Bezos goes on to talk about a second dangerous proxy: market research and surveys. We cannot let surveys become proxies for our students, faculty, staff or alumni. Good teachers and administrators deeply understand their students and programs. They spend tremendous energy developing that intuition. They study and understand many anecdotes rather than only the averages you’ll find on surveys.

I’m not against beta testing or surveys. But you, the product or service owner, must understand the customer, have a vision, and love the offering.

The outside world can push you into Day 2 if you won’t or can’t embrace powerful trends quickly. If you fight them, you’re probably fighting the future. Embrace them and you have a tailwind.

These big trends are not that hard to spot (they get talked and written about a lot), but they can be strangely hard for large organizations to embrace.

What big trends are we fighting against right now? Here are a few I might suggest we think about, I’m sure others can add to this list.

  • The trend to develop alternative revenue sources?

  • The trend toward online learning?

  • A more diverse student population?

High Velocity Decision Making

Day 2 companies make high- quality decisions, but they make high-quality decisions slowly. To keep the energy and dynamism of Day 1, you have to somehow make high-quality, high-velocity decisions. Easy for start-ups and very challenging for large organizations.

First, never use a one-size-fits-all decision-making process. Many decisions are reversible, two-way doors. Those decisions can use a light-weight process. For those, so what if you’re wrong?

Second, most decisions should probably be made with somewhere around 70% of the information you wish you had. If you wait for 90%, in most cases, you’re probably being slow. Plus, either way, you need to be good at quickly recognizing and correcting bad decisions. If you’re good at course correcting, being wrong may be less costly than you think, whereas being slow is going to be expensive for sure.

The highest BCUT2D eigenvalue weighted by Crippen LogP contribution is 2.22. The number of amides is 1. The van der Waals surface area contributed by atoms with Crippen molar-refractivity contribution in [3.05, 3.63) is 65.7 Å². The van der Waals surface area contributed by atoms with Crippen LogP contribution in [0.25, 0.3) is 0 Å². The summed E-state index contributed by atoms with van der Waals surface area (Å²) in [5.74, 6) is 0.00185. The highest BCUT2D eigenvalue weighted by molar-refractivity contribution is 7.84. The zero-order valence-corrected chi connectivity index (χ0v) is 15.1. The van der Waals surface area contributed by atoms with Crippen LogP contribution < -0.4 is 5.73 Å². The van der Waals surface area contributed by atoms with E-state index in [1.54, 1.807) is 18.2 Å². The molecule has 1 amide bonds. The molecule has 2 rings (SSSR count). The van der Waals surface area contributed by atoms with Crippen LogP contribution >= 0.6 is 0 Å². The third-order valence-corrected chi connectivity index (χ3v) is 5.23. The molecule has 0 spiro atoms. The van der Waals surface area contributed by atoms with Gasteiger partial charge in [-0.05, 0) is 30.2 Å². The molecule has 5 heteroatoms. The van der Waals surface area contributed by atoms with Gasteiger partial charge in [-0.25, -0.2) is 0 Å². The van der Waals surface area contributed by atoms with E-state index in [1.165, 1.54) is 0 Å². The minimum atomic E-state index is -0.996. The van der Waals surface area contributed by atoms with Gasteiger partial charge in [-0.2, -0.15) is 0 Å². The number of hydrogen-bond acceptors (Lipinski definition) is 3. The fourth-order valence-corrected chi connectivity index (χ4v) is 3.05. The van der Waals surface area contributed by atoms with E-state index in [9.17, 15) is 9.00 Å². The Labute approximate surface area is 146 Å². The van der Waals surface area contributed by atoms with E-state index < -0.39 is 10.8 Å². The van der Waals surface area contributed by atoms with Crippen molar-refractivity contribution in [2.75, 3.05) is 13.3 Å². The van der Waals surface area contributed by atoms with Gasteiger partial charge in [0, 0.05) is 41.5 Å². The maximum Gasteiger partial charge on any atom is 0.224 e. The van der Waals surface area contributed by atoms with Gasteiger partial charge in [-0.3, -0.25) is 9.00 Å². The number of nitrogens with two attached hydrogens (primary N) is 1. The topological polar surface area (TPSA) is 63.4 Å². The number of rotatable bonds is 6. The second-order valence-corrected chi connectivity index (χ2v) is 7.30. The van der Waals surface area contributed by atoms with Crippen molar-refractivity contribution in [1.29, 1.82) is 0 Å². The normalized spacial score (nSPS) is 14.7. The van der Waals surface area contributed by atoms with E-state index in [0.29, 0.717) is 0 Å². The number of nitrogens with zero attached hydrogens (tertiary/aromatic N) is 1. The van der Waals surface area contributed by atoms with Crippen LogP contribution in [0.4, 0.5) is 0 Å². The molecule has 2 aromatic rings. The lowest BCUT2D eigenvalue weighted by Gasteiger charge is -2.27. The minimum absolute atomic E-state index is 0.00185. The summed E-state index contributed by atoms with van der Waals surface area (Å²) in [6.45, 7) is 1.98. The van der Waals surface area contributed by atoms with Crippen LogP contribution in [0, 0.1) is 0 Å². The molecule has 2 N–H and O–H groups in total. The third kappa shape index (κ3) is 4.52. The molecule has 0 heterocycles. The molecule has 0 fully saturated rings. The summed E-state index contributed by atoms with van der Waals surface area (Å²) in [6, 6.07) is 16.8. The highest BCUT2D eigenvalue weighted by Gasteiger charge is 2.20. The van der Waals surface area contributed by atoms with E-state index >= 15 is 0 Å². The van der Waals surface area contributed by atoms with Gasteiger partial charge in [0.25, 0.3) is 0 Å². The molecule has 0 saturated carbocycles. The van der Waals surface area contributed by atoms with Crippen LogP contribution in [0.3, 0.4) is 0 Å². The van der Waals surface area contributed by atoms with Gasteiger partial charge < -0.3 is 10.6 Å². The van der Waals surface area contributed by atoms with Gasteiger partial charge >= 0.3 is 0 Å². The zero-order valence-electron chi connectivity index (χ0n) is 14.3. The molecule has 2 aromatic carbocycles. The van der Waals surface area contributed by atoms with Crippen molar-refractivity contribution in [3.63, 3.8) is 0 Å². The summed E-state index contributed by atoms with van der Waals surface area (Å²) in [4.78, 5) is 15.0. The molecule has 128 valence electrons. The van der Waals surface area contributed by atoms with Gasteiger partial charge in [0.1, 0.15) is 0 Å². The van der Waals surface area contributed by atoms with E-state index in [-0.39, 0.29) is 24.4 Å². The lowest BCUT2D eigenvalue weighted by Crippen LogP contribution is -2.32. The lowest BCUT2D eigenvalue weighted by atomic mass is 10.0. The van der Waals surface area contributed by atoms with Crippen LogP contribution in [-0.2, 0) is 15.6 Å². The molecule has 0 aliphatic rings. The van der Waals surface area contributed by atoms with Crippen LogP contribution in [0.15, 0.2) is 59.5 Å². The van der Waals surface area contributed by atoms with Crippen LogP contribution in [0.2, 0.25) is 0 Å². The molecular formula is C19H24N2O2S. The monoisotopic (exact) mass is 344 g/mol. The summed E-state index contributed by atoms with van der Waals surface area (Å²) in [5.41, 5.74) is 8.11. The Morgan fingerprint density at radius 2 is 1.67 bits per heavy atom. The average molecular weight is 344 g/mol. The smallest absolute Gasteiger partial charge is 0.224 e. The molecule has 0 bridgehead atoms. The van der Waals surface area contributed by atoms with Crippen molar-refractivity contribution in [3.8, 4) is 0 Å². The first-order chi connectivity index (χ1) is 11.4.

Third, use the phrase “disagree and commit.” This phrase will save a lot of time. If you have conviction on a particular direction even though there’s no consensus, it’s helpful to say, “Look, I know we disagree on this but will you gamble with me on it? Disagree and commit?” By the time you’re at this point, no one can know the answer for sure, and you’ll probably get a quick yes. This isn’t one way. If you’re the boss, you should do this too.

Fourth, recognize true misalignment issues early and escalate them immediately. Sometimes teams have different objectives and fundamentally different views. They are not aligned. No amount of discussion, no number of meetings will resolve that deep misalignment. Without escalation, the default dispute resolution mechanism for this scenario is exhaustion. Whoever has more stamina carries the decision.

“You’ve worn me down” is an awful decision-making process. It’s slow and de-energizing. Go for quick escalation instead – it’s better.

I think we can learn from all of these examples. But I especially worry about the second and fourth with respect to our work in faculty governance.

Note: I originally wrote this post for Luther’s Ideas and Creations blog

If you are interested you can find the full text of Bezo’s letter here: This is the Jeff Bezos playbook for preventing Amazon’s demise - Recode

saying goodbye to malta